As for influences, Simpson cites Edgar Allan Poe for his “turn of a phrase” and J.K. Rowling for her “subtle and fantastic foreshadowing.” But he also appreciates Stephen King for his fealessness to try different writing styles and George R.R. Martin for “being able to tell such an intricate and nuanced story.”
When it comes to media influences, David appreciates everything from the Fallout video game series to the Mad Max movies, but also happily credits the cheap and cheesy apocalypse movies of his youth to his love of the genre. Sure, George Romero’s lumbering undead were scary for their time, but David wants to kick it up a notch. “Faster is way scarier. Slow zombies, not so much. Big cities would be a disaster but I think there are ways to survive the shambling undead.”
Undoubtedly, The Walking Dead has played a major role in gaining mainstream fame for the zombie genre, so I asked David what he thought of that popularity. “It brought a tiny horror niche into the living rooms of millions. It created fans and consumers of all things zombie-related so anyone with some skill or even a good marketing plan can make a living catering to those millions of fans. Its popularity spawned loads of books, (mine included) TV shows, movies, and all kinds of merchandise.”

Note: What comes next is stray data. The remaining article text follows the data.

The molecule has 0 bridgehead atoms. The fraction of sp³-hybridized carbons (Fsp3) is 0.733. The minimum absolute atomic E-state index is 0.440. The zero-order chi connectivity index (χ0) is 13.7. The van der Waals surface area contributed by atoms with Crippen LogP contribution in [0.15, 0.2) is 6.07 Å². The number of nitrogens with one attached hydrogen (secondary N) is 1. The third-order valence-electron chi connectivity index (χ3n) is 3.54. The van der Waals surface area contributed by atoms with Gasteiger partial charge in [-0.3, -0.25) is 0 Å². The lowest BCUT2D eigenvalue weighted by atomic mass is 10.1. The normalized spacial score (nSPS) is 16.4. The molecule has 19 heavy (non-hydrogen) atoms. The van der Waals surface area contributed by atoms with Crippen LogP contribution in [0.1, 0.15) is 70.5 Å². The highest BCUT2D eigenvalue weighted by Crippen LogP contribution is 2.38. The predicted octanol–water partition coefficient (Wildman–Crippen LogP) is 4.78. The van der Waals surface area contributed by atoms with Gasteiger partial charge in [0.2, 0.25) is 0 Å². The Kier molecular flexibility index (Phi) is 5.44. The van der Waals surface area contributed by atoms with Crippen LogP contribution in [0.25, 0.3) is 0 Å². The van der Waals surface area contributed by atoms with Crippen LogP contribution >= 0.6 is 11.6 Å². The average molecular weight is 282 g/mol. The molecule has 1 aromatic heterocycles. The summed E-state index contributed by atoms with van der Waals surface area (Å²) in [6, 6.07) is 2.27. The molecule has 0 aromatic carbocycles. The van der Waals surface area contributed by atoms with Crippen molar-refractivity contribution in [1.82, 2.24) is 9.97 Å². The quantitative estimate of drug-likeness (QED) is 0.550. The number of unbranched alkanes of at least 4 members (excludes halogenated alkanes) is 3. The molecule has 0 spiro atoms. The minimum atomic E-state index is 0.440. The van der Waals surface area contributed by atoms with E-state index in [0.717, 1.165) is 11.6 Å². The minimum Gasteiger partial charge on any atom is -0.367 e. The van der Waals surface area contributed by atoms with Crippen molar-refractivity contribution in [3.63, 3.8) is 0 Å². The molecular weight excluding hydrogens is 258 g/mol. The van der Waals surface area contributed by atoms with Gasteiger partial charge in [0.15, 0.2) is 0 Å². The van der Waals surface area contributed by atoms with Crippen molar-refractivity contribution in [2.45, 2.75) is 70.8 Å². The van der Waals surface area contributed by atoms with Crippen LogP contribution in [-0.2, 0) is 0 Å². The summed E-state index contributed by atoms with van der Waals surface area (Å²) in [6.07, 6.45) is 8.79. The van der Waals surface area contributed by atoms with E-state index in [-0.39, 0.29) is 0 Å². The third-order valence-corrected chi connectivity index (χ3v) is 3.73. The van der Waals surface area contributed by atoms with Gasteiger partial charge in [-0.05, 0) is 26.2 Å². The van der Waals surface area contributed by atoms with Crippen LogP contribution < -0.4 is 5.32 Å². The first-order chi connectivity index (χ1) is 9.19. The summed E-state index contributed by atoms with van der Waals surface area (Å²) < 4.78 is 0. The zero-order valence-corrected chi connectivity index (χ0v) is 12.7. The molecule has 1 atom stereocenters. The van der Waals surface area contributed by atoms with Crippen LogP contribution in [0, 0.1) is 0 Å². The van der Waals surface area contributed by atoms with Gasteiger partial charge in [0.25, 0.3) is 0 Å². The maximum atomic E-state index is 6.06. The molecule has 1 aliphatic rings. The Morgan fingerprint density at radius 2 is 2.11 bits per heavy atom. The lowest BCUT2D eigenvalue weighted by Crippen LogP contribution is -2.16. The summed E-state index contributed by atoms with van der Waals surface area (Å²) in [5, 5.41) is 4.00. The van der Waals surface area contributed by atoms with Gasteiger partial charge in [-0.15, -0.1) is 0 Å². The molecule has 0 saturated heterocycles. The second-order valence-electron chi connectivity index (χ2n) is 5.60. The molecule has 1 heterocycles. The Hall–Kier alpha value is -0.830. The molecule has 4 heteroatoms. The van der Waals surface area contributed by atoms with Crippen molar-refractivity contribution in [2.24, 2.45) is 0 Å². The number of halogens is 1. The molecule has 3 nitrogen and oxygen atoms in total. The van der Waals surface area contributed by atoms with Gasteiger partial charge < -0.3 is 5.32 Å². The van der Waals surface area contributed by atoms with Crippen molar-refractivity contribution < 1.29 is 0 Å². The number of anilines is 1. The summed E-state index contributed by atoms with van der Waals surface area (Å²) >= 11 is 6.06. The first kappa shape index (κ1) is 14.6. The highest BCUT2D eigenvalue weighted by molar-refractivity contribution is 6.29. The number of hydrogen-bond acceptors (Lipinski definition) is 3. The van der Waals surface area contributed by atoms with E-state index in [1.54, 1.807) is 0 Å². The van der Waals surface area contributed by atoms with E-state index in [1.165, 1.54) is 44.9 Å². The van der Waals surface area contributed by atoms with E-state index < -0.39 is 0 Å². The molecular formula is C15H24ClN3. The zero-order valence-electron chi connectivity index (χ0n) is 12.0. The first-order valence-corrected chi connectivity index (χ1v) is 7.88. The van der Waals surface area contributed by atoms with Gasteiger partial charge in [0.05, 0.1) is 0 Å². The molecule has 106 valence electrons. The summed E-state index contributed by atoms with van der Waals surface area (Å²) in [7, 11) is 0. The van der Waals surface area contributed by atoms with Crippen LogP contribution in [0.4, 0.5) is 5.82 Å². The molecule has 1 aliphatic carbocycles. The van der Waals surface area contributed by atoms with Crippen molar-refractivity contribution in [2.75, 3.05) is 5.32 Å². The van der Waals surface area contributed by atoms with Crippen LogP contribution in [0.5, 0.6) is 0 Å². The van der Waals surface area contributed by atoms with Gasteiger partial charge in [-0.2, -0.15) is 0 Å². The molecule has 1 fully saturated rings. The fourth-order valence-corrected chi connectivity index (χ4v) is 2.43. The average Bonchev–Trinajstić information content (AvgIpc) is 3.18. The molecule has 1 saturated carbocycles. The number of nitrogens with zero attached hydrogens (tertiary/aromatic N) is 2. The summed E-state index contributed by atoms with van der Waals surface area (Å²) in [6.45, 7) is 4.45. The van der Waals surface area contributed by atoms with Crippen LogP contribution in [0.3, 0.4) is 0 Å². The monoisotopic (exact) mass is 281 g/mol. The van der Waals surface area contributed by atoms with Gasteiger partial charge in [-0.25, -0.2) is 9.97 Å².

And Simspon is not showing any signs of slowing down any time soon. With six Zombie Road books under his belt in just two years (!!), David tells us that he has “at least a dozen books bouncing around” in his head so “another five years maybe before I slow down… and then, only a little.” Right now, David is working on a collaboration with “Touched by an Alien” author Gini Koch that is loosely based on his days as a repo man in California. “No zombies or aliens, just good old fashioned bad guys,” he teases.